“Core Knowledge” Booklet for Orchardists

There is a trove of apple culture information available on the web and in excellent books. In fact, it tends to be too much for some who just want to get the job done and move along. This manual is for those who hope to plant a new tree for fun but not be beholden to it for a lifetime. Here is bare bones information at a quick glance.

http://www.extension.umn.edu/rsdp/community-and-local-food/production-resources/docs/Core-Knowledge-Apples-062017.pdf Just follow the few steps recommended on each page, for each stage, and rest easy. But, sooner or later an urge to protect and assist catches up with nearly everyone. Then, read the references listed at the close of each chapter to capture the full meaning and purpose of the advice on that page. Beyond that, the door opens to a fascinating world of understanding.

Thousands of young apple trees are sold annually to homeowners and beginners in northern
Minnesota alone. There are nurseries in the countryside that sell 500 to 800 apple trees each
spring, not to mention those in the Metropolitan areas. Some of these new owners will develop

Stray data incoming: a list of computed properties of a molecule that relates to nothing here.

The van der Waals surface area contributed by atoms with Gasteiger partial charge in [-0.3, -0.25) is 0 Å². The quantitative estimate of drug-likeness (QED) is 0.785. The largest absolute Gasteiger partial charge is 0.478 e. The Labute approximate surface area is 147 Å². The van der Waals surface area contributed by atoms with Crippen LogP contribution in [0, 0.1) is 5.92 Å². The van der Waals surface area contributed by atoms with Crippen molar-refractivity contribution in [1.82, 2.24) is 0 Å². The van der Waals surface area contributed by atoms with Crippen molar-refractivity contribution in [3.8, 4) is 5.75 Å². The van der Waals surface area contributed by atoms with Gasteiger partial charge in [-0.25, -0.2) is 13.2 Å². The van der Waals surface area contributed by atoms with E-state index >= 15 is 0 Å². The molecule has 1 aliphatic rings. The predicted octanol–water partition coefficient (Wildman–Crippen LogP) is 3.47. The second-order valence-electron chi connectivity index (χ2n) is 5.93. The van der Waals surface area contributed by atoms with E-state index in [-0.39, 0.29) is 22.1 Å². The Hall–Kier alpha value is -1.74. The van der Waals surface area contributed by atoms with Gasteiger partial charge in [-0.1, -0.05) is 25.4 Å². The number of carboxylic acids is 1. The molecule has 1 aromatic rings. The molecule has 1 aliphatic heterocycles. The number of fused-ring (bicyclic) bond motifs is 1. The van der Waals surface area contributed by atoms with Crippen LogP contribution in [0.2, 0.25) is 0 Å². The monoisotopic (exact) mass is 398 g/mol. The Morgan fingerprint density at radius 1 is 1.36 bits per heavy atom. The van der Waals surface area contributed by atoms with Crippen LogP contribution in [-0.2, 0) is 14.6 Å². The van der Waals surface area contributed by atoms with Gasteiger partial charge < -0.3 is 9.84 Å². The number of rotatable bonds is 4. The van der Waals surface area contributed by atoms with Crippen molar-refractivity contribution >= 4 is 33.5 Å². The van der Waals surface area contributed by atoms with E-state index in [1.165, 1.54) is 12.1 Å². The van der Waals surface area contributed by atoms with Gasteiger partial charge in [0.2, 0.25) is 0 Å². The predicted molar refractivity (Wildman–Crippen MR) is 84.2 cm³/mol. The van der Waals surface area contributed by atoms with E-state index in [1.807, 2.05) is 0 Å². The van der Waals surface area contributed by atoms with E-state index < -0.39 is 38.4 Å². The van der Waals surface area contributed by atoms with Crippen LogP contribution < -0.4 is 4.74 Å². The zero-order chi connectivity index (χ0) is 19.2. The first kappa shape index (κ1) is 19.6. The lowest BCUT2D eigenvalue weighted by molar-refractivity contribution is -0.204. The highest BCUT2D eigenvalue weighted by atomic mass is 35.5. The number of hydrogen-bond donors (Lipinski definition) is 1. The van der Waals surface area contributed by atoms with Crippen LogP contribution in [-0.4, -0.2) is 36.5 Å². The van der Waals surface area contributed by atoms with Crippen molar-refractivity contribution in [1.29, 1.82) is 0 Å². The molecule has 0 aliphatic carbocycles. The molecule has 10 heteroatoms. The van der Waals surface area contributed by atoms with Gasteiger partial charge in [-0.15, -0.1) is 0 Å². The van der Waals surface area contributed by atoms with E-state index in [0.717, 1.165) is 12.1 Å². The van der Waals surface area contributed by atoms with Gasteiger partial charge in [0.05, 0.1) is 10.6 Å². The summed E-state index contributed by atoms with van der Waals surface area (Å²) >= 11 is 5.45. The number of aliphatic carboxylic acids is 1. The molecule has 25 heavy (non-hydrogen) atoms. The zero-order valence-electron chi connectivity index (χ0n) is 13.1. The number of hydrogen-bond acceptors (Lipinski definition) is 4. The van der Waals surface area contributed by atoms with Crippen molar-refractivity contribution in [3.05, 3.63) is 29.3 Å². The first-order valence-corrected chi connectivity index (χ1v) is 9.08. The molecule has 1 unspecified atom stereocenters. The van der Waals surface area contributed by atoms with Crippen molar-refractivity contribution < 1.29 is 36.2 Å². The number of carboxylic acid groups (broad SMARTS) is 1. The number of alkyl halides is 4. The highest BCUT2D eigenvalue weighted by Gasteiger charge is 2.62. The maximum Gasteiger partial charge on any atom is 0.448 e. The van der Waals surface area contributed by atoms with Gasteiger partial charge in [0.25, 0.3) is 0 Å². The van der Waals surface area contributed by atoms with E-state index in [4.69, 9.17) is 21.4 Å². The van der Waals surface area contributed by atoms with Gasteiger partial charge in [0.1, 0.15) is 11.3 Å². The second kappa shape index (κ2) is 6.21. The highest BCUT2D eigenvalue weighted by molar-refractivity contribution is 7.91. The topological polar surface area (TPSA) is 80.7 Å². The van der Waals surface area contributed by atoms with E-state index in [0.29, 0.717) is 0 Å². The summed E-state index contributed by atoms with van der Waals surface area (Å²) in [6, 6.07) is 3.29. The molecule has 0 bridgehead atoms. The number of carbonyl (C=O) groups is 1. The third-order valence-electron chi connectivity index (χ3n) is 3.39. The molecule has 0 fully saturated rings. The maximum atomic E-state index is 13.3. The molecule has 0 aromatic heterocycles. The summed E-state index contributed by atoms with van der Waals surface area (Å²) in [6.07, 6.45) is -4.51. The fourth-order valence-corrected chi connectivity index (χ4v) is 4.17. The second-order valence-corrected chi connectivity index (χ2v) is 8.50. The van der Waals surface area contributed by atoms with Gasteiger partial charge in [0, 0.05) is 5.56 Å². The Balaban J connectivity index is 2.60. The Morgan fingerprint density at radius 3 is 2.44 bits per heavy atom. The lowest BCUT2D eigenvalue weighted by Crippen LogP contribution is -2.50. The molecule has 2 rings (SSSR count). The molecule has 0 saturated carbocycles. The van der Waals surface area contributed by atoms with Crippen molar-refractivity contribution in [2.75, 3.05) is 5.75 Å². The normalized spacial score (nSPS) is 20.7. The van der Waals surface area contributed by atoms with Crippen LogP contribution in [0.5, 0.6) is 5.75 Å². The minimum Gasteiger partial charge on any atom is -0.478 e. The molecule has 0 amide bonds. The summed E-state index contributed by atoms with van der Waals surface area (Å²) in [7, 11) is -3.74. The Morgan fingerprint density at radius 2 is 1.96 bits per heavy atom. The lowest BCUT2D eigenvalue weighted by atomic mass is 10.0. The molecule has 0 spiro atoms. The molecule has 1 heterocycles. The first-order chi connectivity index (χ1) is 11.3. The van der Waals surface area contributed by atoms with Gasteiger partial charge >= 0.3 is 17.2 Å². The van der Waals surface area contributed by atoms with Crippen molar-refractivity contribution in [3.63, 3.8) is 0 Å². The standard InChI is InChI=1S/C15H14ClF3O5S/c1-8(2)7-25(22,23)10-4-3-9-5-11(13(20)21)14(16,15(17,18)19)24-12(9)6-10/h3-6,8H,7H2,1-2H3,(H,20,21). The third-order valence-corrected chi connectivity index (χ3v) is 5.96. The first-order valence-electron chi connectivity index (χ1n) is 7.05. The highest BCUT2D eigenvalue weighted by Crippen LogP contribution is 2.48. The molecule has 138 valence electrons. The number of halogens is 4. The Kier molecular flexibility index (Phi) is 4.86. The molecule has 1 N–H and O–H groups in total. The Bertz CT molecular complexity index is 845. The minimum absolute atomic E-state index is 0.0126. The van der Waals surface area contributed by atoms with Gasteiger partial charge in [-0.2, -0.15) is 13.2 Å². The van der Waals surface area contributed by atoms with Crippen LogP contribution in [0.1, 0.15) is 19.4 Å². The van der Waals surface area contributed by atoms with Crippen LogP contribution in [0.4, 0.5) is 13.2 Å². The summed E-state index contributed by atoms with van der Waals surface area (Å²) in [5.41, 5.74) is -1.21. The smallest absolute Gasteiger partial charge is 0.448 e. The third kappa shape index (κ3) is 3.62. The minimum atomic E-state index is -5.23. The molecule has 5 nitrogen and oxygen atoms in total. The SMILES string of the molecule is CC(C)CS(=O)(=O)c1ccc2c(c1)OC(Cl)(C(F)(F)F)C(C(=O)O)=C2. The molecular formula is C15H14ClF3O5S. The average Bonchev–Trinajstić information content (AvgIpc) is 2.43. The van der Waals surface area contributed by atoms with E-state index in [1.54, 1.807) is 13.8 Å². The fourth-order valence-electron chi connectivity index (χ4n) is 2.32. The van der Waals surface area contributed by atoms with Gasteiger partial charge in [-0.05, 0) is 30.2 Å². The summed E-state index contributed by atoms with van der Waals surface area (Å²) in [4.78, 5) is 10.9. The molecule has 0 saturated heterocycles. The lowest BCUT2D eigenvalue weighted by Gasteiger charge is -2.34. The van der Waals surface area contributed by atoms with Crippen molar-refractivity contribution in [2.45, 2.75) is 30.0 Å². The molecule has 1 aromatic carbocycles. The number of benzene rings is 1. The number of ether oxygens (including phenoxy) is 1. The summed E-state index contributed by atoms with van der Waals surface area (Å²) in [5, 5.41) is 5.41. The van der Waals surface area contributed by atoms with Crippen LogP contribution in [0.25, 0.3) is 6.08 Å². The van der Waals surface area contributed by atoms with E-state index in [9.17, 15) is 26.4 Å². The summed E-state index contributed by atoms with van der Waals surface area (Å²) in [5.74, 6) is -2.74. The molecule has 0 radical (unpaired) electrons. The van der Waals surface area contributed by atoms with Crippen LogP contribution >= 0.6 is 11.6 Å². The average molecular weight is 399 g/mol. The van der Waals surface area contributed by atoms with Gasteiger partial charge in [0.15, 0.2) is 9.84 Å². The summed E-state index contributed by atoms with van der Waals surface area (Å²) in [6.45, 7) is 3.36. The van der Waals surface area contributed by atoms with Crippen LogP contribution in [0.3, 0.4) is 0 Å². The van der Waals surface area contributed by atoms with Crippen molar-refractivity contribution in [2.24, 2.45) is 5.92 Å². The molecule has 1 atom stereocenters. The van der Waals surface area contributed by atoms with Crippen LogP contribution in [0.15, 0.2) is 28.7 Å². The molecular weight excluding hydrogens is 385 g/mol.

a passion for fruit culture (apple fancy) and happily spend long winter hours in study. However
many will lean toward putting the tree in the ground and walking away. Without care and
oversight in its early years, a new tree will fail. In fact, for apples the very first year at a new
site seems to be the hardest to survive.

There are two premises behind this handbook…

CORE KNOWLEDGE is designed to give beginners the easiest available introduction to cold
climate apple cultivation through its main page information. Then, you can further develop an
understanding by studying the references included with each section. Later, expand to deep
knowledge by moving into the massive information reservoir waiting on the Internet, on your own.

Apple trees are beings. They live, they respond, they adjust, they reproduce, and they strive to
survive. Humans tend to station them in unfamiliar landscapes, under stressful conditions, and
perhaps leave them with little support. It’s time to understand our complete interdependence
with the natural world and all life. One easy start is to truly nurture that apple sapling you’ve
brought to your home.

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